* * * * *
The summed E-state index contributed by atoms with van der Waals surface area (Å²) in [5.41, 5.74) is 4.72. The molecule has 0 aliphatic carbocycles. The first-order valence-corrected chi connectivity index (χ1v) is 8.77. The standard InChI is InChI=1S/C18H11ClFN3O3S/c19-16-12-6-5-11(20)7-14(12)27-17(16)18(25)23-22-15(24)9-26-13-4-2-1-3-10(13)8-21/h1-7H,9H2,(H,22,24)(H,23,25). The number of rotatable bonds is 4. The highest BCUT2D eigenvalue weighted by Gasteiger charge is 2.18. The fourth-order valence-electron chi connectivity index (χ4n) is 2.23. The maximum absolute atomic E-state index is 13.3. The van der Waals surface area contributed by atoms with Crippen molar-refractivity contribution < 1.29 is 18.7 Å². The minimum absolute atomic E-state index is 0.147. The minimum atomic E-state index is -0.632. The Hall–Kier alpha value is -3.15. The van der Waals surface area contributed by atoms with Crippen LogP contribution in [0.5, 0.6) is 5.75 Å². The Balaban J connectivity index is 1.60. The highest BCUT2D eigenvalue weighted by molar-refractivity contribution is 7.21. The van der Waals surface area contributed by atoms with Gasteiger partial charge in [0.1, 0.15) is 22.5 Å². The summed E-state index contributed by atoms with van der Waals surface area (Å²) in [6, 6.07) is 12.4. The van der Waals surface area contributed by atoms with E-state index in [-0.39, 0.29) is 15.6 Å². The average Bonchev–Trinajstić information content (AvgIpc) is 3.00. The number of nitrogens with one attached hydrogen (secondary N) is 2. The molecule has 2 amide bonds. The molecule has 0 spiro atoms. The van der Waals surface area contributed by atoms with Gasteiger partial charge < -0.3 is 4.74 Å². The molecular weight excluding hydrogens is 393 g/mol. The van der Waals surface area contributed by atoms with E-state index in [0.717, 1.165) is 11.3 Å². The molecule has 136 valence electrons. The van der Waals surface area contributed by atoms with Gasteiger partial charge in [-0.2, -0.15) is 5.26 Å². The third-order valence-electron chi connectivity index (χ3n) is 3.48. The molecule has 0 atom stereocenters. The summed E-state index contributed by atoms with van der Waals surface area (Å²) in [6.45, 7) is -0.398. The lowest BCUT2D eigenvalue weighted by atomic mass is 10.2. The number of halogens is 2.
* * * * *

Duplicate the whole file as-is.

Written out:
The summed E-state index contributed by atoms with van der Waals surface area (Å²) in [5.41, 5.74) is 4.72. The molecule has 0 aliphatic carbocycles. The first-order valence-corrected chi connectivity index (χ1v) is 8.77. The standard InChI is InChI=1S/C18H11ClFN3O3S/c19-16-12-6-5-11(20)7-14(12)27-17(16)18(25)23-22-15(24)9-26-13-4-2-1-3-10(13)8-21/h1-7H,9H2,(H,22,24)(H,23,25). The number of rotatable bonds is 4. The highest BCUT2D eigenvalue weighted by Gasteiger charge is 2.18. The fourth-order valence-electron chi connectivity index (χ4n) is 2.23. The maximum absolute atomic E-state index is 13.3. The van der Waals surface area contributed by atoms with Crippen molar-refractivity contribution < 1.29 is 18.7 Å². The minimum absolute atomic E-state index is 0.147. The minimum atomic E-state index is -0.632. The Hall–Kier alpha value is -3.15. The van der Waals surface area contributed by atoms with Crippen LogP contribution in [0.5, 0.6) is 5.75 Å². The Balaban J connectivity index is 1.60. The highest BCUT2D eigenvalue weighted by molar-refractivity contribution is 7.21. The van der Waals surface area contributed by atoms with Gasteiger partial charge in [0.1, 0.15) is 22.5 Å². The summed E-state index contributed by atoms with van der Waals surface area (Å²) in [6, 6.07) is 12.4. The van der Waals surface area contributed by atoms with E-state index in [-0.39, 0.29) is 15.6 Å². The average Bonchev–Trinajstić information content (AvgIpc) is 3.00. The number of nitrogens with one attached hydrogen (secondary N) is 2. The molecule has 2 amide bonds. The molecule has 0 spiro atoms. The van der Waals surface area contributed by atoms with Gasteiger partial charge < -0.3 is 4.74 Å². The molecular weight excluding hydrogens is 393 g/mol. The van der Waals surface area contributed by atoms with E-state index in [0.717, 1.165) is 11.3 Å². The molecule has 136 valence electrons. The van der Waals surface area contributed by atoms with Gasteiger partial charge in [-0.2, -0.15) is 5.26 Å². The third-order valence-electron chi connectivity index (χ3n) is 3.48. The molecule has 0 atom stereocenters. The summed E-state index contributed by atoms with van der Waals surface area (Å²) in [6.45, 7) is -0.398. The lowest BCUT2D eigenvalue weighted by atomic mass is 10.2. The number of halogens is 2.